Malibu Looks to Raise Money by Selling Its Brand
Malibu, Calif. is home to some of the wealthiest people in America, a place where they let their hair down and attempt to find some privacy. When I arrived here early one morning, actor Pierce Brosnan was taking his dog for a walk along the coastline. I pretended not to notice. That's how you roll here.
So why would this reclusive enclave want to draw attention to itself by licensing its image for a broad array of Malibu-branded products?
"A lot of people have used our name over the years," said Mayor Lou La Monte. "We thought it was time for the city to take advantage of that."
Malibu has contracted with Excel Corp. to begin licensing apparel, active wear, and even things like sunglasses, watches, and volleyballs. The licensing revenues would help fund special projects.
"Every city needs money," the mayor told me while overlooking a stunning view of the Pacific. "We've got 15 million people who come here a year, and we want the water to be clean for them, we want the streets to be safe for them."
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Excel's vice president of licensing, Rob Stone, is in charge of the project.
"We did some research, and Malibu is one of the few names that actually probably will have a stronger presence in the licensing business that we do internationally than it will in the United States," he said. Stone thinks the only city which can evoke the same image of luxury is Monaco. "It's not Bayonne, New Jersey."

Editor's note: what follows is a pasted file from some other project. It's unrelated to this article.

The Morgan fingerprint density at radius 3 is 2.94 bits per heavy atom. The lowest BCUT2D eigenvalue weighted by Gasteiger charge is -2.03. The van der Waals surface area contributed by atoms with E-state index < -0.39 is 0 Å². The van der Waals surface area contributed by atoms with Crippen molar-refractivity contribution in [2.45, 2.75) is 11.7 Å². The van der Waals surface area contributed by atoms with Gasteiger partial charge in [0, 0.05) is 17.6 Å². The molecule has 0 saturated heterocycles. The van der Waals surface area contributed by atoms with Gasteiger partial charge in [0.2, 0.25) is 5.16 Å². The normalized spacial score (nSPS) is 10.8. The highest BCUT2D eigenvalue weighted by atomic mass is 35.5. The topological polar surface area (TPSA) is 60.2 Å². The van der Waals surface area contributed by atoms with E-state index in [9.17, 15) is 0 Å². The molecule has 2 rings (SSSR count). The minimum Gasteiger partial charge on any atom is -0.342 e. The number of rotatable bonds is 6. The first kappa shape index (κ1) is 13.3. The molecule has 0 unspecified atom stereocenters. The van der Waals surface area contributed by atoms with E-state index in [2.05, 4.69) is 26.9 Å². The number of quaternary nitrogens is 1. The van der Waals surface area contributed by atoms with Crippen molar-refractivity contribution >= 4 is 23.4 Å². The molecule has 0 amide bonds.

The mayor said Malibu is spending about $90,000 in upfront costs to develop an official logo, and also to pay Stone's expenses as he approaches manufacturers at events like the apparel show in Las Vegas. Stone hopes to have the first clothing line in stores by 2014, and he'll get paid on the back end.
"The first collection we are going to be doing is sort of a lifestyle fashion line," he said. "Envision Hollister meets Abercrombie meets the Gap, and then mix all those together and sell them at Urban Outfitters."
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Will manufacturers bite? Malibu as a brand is in the public domain. The Chevy Malibu and Malibu Barbie don't pay royalties and have done just fine.
Why pay a licensing fee? Stone claims officially licensed merchandise sells well when the public is aware of it, and when customers believe the purchase will help fund a good cause. He pointed to the experience his father had licensing souvenirs to support the renovation of the Statue of Liberty and Ellis Island during the 1980s. "We all thought, 'You're crazy, why would anyone buy something that's public domain?' And the Statue of Liberty, during its height, we did close to $100 million."
Not everything has been a home run. "The Brooklyn Bridge was one that probably was most difficult and probably wasn't the most successful," Stone said. Apparently selling the Brooklyn Bridge remains a challenge—at least if selling the tchotchkes.
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What isn't clear is how much money Malibu can make.
"To tell you the truth, we don't know," said Mayor La Monte, who works by day as a producer of television commercials. "We're assuming we can make a considerable sum of money." The key, he believes, is licensing the right products. "We're not going to license shot glass holders and keychains, we're licensing high end clothing and resort wear, the kind of thing that would exemplify the Malibu lifestyle."
—By CNBC's Jane Wells; Follow her on Twitter: @janewells